The Murder of William of Norwich
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The Murder of William of Norwich : The Origins of the Blood Libel in Medieval Europe

3.76 (50 ratings by Goodreads)
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Description

In 1144, the mutilated body of William of Norwich, a young apprentice leatherworker, was found abandoned outside the city's walls. The boy bore disturbing signs of torture, and a story spread that it was a ritual murder, performed by Jews in imitation of the Crucifixion as a mockery of Christianity. The outline of William's tale eventually gained currency far beyond Norwich, and the idea that Jews engaged in ritual murder became firmly rooted in the European imagination. E.M. Rose's engaging book delves into the story of William's murder and the notorious trial that followed to uncover the origin of the ritual murder accusation - known as the "blood libel" - in western Europe in the Middle Ages. Focusing on the specific historical context - 12th-century ecclesiastical politics, the position of Jews in England, the Second Crusade, and the cult of saints - and suspensefully unraveling the facts of the case, Rose makes a powerful argument for why the Norwich Jews (and particularly one Jewish banker) were accused of killing the youth, and how the malevolent blood libel accusation managed to take hold. She also considers four "copycat" cases, in which Jews were similarly blamed for the death of young Christians, and traces the adaptations of the story over time. In the centuries after its appearance, the ritual murder accusation provoked instances of torture, death and expulsion of thousands of Jews and the extermination of hundreds of communities. Although no charge of ritual murder has withstood historical scrutiny, the concept of the blood libel is so emotionally charged and deeply rooted in cultural memory that it endures even today. Rose's groundbreaking work, driven by fascinating characters, a gripping narrative, and impressive scholarship, provides clear answers as to why the blood libel emerged when it did and how it was able to gain such widespread acceptance, laying the foundations for enduring antisemitic myths that continue to present.show more

Product details

  • Paperback | 416 pages
  • 140 x 210 x 33mm | 548g
  • Oxford University Press Inc
  • New York, United States
  • English
  • Reprint
  • 0190679190
  • 9780190679194
  • 952,237

Review quote

The Murder of William of Norwich is a sweeping revision of an influential scholarly story. Anyone who works on twelfth-century England, Anglo-Jewish history, or medieval and later antisemitisms will have to contend with this book. It is a significant accomplishment. * Adrienne Williams Boyarin, American Historical Review * The storytelling by this first-time author is quite voluble, with the pen of a master narrator. The text is never boring, picking up new lines just when the old ones had run their course. A brilliant entry by this author, leaving us wanting a next book soon. * Huffington Post * E.M. Rose's book on the murder of William of Norwich is a breathtaking work of revision that addresses one of the central questions in the history of Christian/Jewish relations in the Middle Ages, a topic of enormous relevance in the contemporary world and one around which there is considerable scholarly contestation. The book is a brilliant piece of historical investigation and a marvelous read as well. * Gabrielle Spiegel, Krieger-Eisenhower Professor of History, Johns Hopkins University * Our explanation for Jewish creativity is that Jews have learned from experience that the entire world can believe something that is demonstrably false, such as the blood libel. This fine book takes us back in time to what may have been the first false accusation that a Jew (or 'the Jews') killed a Christian to obtain his blood for ritual purposes. It explains, without justifying, how so many could be so wrong for so long. * Alan Dershowitz, author of Abraham: The World's First (But Certainly Not Last) Jewish Lawyer * A tremendous book. This is forensic historical reasoning allied to hugely readable storytelling: part murder mystery, part masterly thesis exploring a deeply unpleasant and sinister aspect of medieval culture, which is still of immense significance today. The Murder of William of Norwich is one the most stimulating pieces of serious historical storytelling I have read all year. * The Sunday Times * Lucid and exhaustively researched * The Times Literary Supplement * A landmark of historical research into the grotesque 800-year history of blood-libel accusations. * Wall Street Journal *show more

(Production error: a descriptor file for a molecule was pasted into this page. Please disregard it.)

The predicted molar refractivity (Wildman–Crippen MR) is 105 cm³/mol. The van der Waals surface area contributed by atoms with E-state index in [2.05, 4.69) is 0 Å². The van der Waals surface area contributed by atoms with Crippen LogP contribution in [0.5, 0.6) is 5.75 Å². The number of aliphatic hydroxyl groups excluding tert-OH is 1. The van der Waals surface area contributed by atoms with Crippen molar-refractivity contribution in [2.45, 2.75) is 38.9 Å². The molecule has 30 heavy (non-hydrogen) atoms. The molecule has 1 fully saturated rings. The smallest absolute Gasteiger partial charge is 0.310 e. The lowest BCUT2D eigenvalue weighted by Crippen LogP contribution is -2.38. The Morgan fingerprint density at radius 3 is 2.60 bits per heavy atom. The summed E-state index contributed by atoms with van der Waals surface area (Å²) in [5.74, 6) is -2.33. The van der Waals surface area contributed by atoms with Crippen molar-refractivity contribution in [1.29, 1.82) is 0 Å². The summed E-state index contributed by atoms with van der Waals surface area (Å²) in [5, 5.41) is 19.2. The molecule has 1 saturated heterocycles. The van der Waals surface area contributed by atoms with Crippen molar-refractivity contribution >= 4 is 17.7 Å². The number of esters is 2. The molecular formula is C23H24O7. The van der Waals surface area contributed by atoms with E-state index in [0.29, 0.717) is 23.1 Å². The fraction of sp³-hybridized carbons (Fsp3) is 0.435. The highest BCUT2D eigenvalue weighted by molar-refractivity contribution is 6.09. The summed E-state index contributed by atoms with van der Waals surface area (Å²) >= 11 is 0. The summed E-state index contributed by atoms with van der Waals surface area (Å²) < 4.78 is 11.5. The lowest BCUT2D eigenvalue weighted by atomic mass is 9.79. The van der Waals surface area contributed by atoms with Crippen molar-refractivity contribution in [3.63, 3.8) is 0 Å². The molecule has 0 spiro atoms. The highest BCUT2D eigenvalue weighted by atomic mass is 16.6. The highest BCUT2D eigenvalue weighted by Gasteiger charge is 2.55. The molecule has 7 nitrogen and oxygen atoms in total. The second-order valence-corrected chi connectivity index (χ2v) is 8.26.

About E. M. Rose

E.M. Rose is a historian who has taught at Johns Hopkins University, Villanova University, Princeton University, Rutgers University, and Baruch/CUNY.show more

Rating details

50 ratings
3.76 out of 5 stars
5 26% (13)
4 40% (20)
3 22% (11)
2 8% (4)
1 4% (2)
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